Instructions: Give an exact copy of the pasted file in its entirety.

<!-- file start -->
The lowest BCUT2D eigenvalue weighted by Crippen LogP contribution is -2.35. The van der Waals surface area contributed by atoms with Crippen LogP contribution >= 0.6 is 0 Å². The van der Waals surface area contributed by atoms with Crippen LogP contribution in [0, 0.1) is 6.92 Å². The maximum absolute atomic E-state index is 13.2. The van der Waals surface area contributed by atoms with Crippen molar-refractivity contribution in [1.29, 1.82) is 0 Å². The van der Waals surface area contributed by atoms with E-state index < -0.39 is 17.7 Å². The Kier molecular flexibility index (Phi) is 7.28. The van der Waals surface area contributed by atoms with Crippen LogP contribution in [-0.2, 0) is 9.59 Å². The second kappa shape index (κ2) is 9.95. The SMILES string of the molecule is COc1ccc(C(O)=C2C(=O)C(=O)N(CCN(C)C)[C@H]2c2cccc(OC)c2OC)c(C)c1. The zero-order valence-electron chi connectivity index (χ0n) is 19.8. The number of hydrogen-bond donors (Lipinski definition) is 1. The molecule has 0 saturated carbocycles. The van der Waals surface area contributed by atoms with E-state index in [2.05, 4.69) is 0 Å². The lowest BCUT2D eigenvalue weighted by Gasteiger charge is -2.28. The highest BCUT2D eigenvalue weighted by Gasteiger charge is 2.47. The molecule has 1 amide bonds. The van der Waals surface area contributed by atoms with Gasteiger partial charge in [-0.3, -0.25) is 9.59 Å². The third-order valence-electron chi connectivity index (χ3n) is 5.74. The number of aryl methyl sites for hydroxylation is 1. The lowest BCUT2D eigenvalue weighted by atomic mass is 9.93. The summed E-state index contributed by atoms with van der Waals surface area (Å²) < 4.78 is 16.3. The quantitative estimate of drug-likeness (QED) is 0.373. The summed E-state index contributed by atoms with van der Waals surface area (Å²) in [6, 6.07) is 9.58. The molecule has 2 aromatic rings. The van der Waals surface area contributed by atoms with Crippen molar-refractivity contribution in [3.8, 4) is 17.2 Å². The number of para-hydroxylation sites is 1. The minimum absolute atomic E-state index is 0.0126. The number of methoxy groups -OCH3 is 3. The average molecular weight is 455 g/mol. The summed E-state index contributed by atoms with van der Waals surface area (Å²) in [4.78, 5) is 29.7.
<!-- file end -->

The lowest BCUT2D eigenvalue weighted by Crippen LogP contribution is -2.35. The van der Waals surface area contributed by atoms with Crippen LogP contribution >= 0.6 is 0 Å². The van der Waals surface area contributed by atoms with Crippen LogP contribution in [0, 0.1) is 6.92 Å². The maximum absolute atomic E-state index is 13.2. The van der Waals surface area contributed by atoms with Crippen molar-refractivity contribution in [1.29, 1.82) is 0 Å². The van der Waals surface area contributed by atoms with E-state index < -0.39 is 17.7 Å². The Kier molecular flexibility index (Phi) is 7.28. The van der Waals surface area contributed by atoms with Crippen LogP contribution in [-0.2, 0) is 9.59 Å². The second kappa shape index (κ2) is 9.95. The SMILES string of the molecule is COc1ccc(C(O)=C2C(=O)C(=O)N(CCN(C)C)[C@H]2c2cccc(OC)c2OC)c(C)c1. The zero-order valence-electron chi connectivity index (χ0n) is 19.8. The number of hydrogen-bond donors (Lipinski definition) is 1. The molecule has 0 saturated carbocycles. The van der Waals surface area contributed by atoms with E-state index in [2.05, 4.69) is 0 Å². The lowest BCUT2D eigenvalue weighted by Gasteiger charge is -2.28. The highest BCUT2D eigenvalue weighted by Gasteiger charge is 2.47. The molecule has 1 amide bonds. The van der Waals surface area contributed by atoms with Gasteiger partial charge in [-0.3, -0.25) is 9.59 Å². The third-order valence-electron chi connectivity index (χ3n) is 5.74. The number of aryl methyl sites for hydroxylation is 1. The lowest BCUT2D eigenvalue weighted by atomic mass is 9.93. The summed E-state index contributed by atoms with van der Waals surface area (Å²) < 4.78 is 16.3. The quantitative estimate of drug-likeness (QED) is 0.373. The summed E-state index contributed by atoms with van der Waals surface area (Å²) in [6, 6.07) is 9.58. The molecule has 2 aromatic rings. The van der Waals surface area contributed by atoms with Crippen molar-refractivity contribution in [3.8, 4) is 17.2 Å². The number of para-hydroxylation sites is 1. The minimum absolute atomic E-state index is 0.0126. The number of methoxy groups -OCH3 is 3. The average molecular weight is 455 g/mol. The summed E-state index contributed by atoms with van der Waals surface area (Å²) in [4.78, 5) is 29.7.